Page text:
Jersey's residential children's homes will be inspected by an independent body during August and September.
The Independent Children's Association was invited to the island by the government as part of its commitment to making sure services for children and young people meet the highest standards.
There are eight children's homes and two short break homes here.
26 children are receiving short breaks, with 21 children and young people living in residential homes.
"I very much welcome this opportunity to share our knowledge and understanding of residential childcare with Jersey with the aim of jointly further developing their current services.
"This is a unique opportunity both for ICHA and Jersey’s Children’s Services to plan together how best to meet the needs of Jersey’s children and we are proud and humbled to be invited to be a part of this." - Peter Sandiford, ICHA Chief Executive.
The Association represents around 70% of English residential care providers. Its deputy chief executive Liz Cooper will conduct the review.
"The decision to engage The Independent Children’s Homes Association is in-keeping with the intention to continue to improve services, with the help of independent experts, with no direct involvement in the delivery of care or support to children and young people in Jersey.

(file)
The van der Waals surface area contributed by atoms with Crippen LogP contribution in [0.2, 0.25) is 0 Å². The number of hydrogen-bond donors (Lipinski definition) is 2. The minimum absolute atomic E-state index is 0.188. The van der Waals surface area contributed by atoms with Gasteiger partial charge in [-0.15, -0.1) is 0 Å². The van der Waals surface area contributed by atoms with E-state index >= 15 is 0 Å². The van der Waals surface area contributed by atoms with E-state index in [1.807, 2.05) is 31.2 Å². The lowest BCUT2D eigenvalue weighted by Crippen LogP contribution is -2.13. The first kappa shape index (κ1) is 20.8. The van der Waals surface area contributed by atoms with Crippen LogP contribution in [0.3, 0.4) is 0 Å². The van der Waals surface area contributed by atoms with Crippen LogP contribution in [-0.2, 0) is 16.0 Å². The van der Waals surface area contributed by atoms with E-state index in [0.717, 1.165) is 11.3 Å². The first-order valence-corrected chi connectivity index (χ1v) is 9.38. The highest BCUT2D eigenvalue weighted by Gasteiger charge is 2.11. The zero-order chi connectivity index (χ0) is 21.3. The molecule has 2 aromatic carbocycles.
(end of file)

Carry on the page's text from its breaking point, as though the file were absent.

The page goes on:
"They will visit all the individual children’s homes and we are inviting recommendations from them to help us to ensure that we give the best possible care to the children and the young people who live or have short breaks in the homes.
"The service is open to further development and recognises that inviting an independent organisation like ICHA to complete this will be helpful in developing our service to ensure that the best possible standards are achieved." - Senator Sam Mezec, Children's Minister.